The Euro-Mediterranean Partnership is am ambitious programme to create a common area of democracy and economic growth between the EU and countries such as Algeria, Israel, Lebanon, Turkey and the Palestinian Authority. Last month Euromed ministers met to discuss the future of the partnership in the Moroccan capital Rabat.
Moroccan Finance Minister Fathallah Oualalou spoke to EuroNews on ways to boost the initiative.
EuroNews: “Firstly on the question of neighbourhood policy, are you concerned that the European Union could pose a threat of competition to its Mediterranean partners in terms of investment and development aid?”
Oualalou: “No. As you know, we negotiated the Euro-Mediterranean action plan without any misgivings or complexes from our side. The key thing is that this plan aims to bring Europe and its partners closer together, and in this respect it’s a continuation and a strengthening of the Barcelona process.”
EuroNews: “But surely there is an issue of competition.”
Oualalou: “Well, admittedly there might be a risk, but at the same time this risk shouldn’t blind the European Union to the particular characteristics of the southern Mediterranean countries. In fact, if we take a look at what’s happened over the last 10 years since Barcelona, we can see progress in the area of finance and investment.”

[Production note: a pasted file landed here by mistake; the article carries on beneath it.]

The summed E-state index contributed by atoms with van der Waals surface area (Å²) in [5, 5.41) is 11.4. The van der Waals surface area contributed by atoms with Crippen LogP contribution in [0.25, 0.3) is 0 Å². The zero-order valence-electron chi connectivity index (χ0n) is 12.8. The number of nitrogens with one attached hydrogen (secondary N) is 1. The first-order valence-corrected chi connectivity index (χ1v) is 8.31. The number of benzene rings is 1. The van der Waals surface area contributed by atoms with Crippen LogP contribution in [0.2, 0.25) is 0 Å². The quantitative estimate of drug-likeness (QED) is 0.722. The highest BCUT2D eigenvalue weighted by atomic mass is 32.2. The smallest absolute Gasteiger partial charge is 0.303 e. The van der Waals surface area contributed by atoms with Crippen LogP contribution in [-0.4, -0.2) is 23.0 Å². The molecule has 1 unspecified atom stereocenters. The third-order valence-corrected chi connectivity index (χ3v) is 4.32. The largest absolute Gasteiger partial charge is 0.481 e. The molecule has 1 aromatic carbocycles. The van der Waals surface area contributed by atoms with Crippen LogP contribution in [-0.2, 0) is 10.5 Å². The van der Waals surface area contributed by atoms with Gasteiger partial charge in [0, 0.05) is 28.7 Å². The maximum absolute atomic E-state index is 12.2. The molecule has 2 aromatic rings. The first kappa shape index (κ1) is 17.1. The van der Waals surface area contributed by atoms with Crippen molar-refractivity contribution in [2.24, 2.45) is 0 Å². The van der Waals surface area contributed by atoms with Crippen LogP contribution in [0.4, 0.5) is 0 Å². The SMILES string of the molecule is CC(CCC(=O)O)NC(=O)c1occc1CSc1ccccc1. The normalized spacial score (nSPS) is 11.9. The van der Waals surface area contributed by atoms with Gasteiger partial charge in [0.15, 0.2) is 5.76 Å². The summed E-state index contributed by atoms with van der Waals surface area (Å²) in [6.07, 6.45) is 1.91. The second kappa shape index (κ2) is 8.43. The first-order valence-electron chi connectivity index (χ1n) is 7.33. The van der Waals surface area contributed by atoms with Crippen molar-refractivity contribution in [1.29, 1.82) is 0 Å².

EuroNews: “Morocco seems to be juggling two balls: the European Union and the United States. Is it fair to say that you are heading for a confrontation with one or the other partner as they pursue their own economic agendas in the region ?”
Oualalou: “No, I don’t think so. You have to remember two things. Firstly, Morocco subscribes to the idea of financial reforms aimed at an open market. It was in that spirit of economic openness that we signed agreements with the US and with the European Union. Secondly, you can’t change geography. Our main partner is and will remain the EU. Seventy percent of commercial transactions, technological and cultural cooperation is with Brussels.”
EuroNews: “Do you think the political crisis that’s rocking Europe at the moment will have an impact on the Euro-Mediterranean partnership ?”
Oualalou: “Europe is experiencing economic difficulties right now, but let’s look at the big picture: over the last 50 years Europe has made remarkable progress. It’s going through a bad patch, and what we are saying to the EU is: ‘don’t forget the Mediterranean, because it’s your future, and engagement with this area will give you a boost’.”
EuroNews: “Do you believe that foreign investment and devlopment aid are important in the fight against terrorism ?”
Oualalou: “You know, security is a key issue for most of the world nowadays. I think there are two ways to enhance security. Firstly, you have to modernise society. Morocco has made a lot progress on this, for instance by strengthening the rights of women and raising their social status. Secondly, you have to fight poverty, both in the cities and in rural areas – that way you counteract extremist tendencies.”